MfeUtAogBa !T%pc 2021 . 
<U0kL2D24. 


931 

80 

no/. 


138% 

1074 

1000 

872 

115 



142 

115 

179 

- 

96% 

-- 

116% 

93% 

10 

— 

108% 



183% 

«% 

110 

— 

10% 



115% 

10 

1081 

187 

141% 


1891) 

137)1 

KUO 

- 

IB 



149% 

IB 

158 

— 

38% 

, 

4ft 

33% 

90 

— 

33 



«% 

28% 

1029 

MB 

111% 



138% 

111% 

iM 

101 

87% 



78 

66% 

- 

427 

131% 

. 

150% 

729% 

— 

40 

I2S 



M5% 

123% 

U.1B 

- 

135% 

— 

10% 

134% 


FT-ACTU ARIES FIXED INTEREST INDICES 


Price Indices 

Wed 

Day's 

Tub 

Aooued 

xd ad 


— Low coqwn yfeld— ■ 

- Martian ooapon yield — 

- J^w~a 

■" Tngn coupon jjotu 

UK Qflta 

Nov 2 

change % 

Nov 1 

Interest 

ytd 


Nov 2 

Navi 

Yr. ago 

Nov 2 

Novi 

Yr. ago 

Nov 2 

Nov 1 

Yr. ago 

1 

Up lo 5 years (24) 

119.01 

-021 

11923 

1.42 

9.83 

5 yra 

170 

823 

8.15 

8.72 

ILK 

627 

820 

824 

820 

2 

5-15 yuara (23) 

13022 

-048 

13828 

1.77 

1120 

16 yr* 

820 

B 22 

723 

6.74 

826 

7.18 

827 

829 

728 

3 

Over 15 yea* ( 8 ) 

15425 

-078 

15625 

228 

1027 

20 yra 

825 

8.47 

7.15 

174 

128 

722 

825 

8.79 

728 

4 

Irredeemables ( 6 ) 

17423 

-023 

17428 

0.10 

13.47 

InredLT 

821 

826 

729 







5 

All stocks 01) 

135.70 

-037 

13020 

1.75 

1085 



















Inflation B% — 

— 


— Inflation 100 


Indeot-flnimd 







Nov 2 Nov 1 Yh ago 

Nov 2 Nov 1 Yr. ago 


8 

Up to 5 yeooe ( 2 ) 

185.63 

- 0.10 

18822 

042 

6.07 

Up to 5 yra 

428 4.01 223 

221 226 121 


7 

Over 5 yeerafll)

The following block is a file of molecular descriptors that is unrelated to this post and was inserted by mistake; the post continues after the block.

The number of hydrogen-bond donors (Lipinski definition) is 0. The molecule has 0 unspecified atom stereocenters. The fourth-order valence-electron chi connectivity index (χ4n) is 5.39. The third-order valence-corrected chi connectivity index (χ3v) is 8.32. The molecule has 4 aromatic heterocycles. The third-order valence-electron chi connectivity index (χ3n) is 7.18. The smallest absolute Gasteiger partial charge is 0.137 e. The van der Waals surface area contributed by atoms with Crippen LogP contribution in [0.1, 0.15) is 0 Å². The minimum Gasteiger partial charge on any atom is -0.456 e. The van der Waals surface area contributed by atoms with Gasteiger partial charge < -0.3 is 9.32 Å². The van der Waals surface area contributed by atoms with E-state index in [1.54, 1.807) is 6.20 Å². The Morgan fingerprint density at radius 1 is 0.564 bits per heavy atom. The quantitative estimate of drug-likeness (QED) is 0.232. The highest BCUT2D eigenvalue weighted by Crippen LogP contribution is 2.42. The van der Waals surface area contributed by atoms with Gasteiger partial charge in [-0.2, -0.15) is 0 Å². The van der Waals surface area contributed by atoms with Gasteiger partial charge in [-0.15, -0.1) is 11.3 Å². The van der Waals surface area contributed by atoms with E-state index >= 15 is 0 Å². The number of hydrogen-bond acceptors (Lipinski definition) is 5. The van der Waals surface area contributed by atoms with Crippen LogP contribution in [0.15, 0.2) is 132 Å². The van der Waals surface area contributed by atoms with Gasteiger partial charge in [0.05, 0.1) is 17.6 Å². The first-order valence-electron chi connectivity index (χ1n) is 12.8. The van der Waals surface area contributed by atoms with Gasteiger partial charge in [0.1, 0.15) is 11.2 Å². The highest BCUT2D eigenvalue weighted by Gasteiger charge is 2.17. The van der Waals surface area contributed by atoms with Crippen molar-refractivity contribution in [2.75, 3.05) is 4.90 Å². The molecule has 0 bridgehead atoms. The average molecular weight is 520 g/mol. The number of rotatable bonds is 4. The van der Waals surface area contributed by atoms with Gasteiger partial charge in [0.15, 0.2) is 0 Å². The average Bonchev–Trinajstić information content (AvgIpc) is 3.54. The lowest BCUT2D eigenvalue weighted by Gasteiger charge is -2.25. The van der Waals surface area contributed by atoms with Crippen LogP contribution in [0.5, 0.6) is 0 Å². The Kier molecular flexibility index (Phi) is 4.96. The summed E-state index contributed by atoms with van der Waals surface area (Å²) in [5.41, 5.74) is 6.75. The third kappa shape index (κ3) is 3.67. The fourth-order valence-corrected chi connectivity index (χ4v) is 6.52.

172.83 

-015 

173.10 

027 

426 

Over 5 yra 

329 327 3.12 

3.70 328 225 


a 

At stocks (13) 

17328 

-0.15 

17324 

022 

4.41 

C 



__ rear 

JL 

|U - 



ftl 

Debentures end Loons 







Nov 2 

year yle 
Nov 1 

•a 

Yr. ago 

ID 

Nov 2 

Nov 1 

m ■ ■■ 

Yr. ago 

Nov 2* 

yaar yli 
Nov 1 

w 

Yr. ago 

9 

Debs 1 Loans (77) 

13728 

40.18 

12823 

2.44 

929 


9.77 

9.76 

7.76 

8.70 

9.71 

8.16 

923 

926 

829 


Avorago groan tadampaon yWda am aticmn abam Cajpan Banda: Low: 0M-7*f%; Medium: B%-iOto%: Mato 11% end rarer, t Hat ytaML ytd Y«r to data, 


FT FIXED INTEREST INDICES QILT EDQED ACTIVITY INDICES 



Nov 2 

Nov 1 

Oct 31 

Oct 28 

Oct 27 

Yr ago 

High- 

Low- 


Novi 

Oct 31 

Oct 28 

Oct 27 

Oct 28 

Govt Secs. (UK) 

90.89 

91.06 

81.04 

9121 

9028 

10227 

10724 

8924 

cat Edgad bargains 

782 

802 

717 

81.1 

902 

Rxod totarost 

10728 

107.84 

107.74 

10721 

10824 

12320 

133.87 

10820 

8 -day average 

80.8 

822 

792 

83.4 

84.4 


-hr 1994 Oovemr^SaculfearaBh ilnce comptofl or t pn/rg, tom 48.18 {3W7I9. Fbad htmw Ngh atoce oo oaA U ku 13357 ( 21 rt/»IJ . low 6083 Ort/79 . Bada 10ft Qmennrert SeaalOaa 1V70T 

28 and Breed Hemet 1 B 2 B. BE ocaytty nden rabned 1874. 


FT/ISMA INTERNATIONAL BOND SERVICE 


Ustod m the kriost htomAral bonds far nMOh there to rai adoqurao seoiaxfciy marioat Latest priom at 7110 pm on November 3 
Utotod BM Qftor 0» YtoM Issued Bd Offer Cbg. Y 1 


toeued Bid O0sr Chg. 


LLS. DOLLAR STRAIGHTS 
Abbey NdTraaauy 6*2 03. 

MxraRmtaa74|08 

AuS&taO^OD 


BsrhNsdGanverasn 709 . 

Bank of Tokyo ft 96 

0d£pjn 5*2 03 

EFCE 74, 97 . 


ant* Qrn a 21 
Ctonfegoa . 


Chsing Kong fin ft 00 

OtoaftO* 

CouwlGunp8806 — 
OedS Fcndar 9*2 B9 — 
DnrvkftSB 


Eas Japan Rafeuy ft (M . 

Ecscoksa 

EECftBS 

HB 74,98 

mftw 


Bsc da firarce 0 98 . 
BroSma 9*4 98 


Ea-fenBmk Japan S 02 _ 
Export CBu Crap ft 90 _ 
FaJafd Nad Mwt 7.40 04 .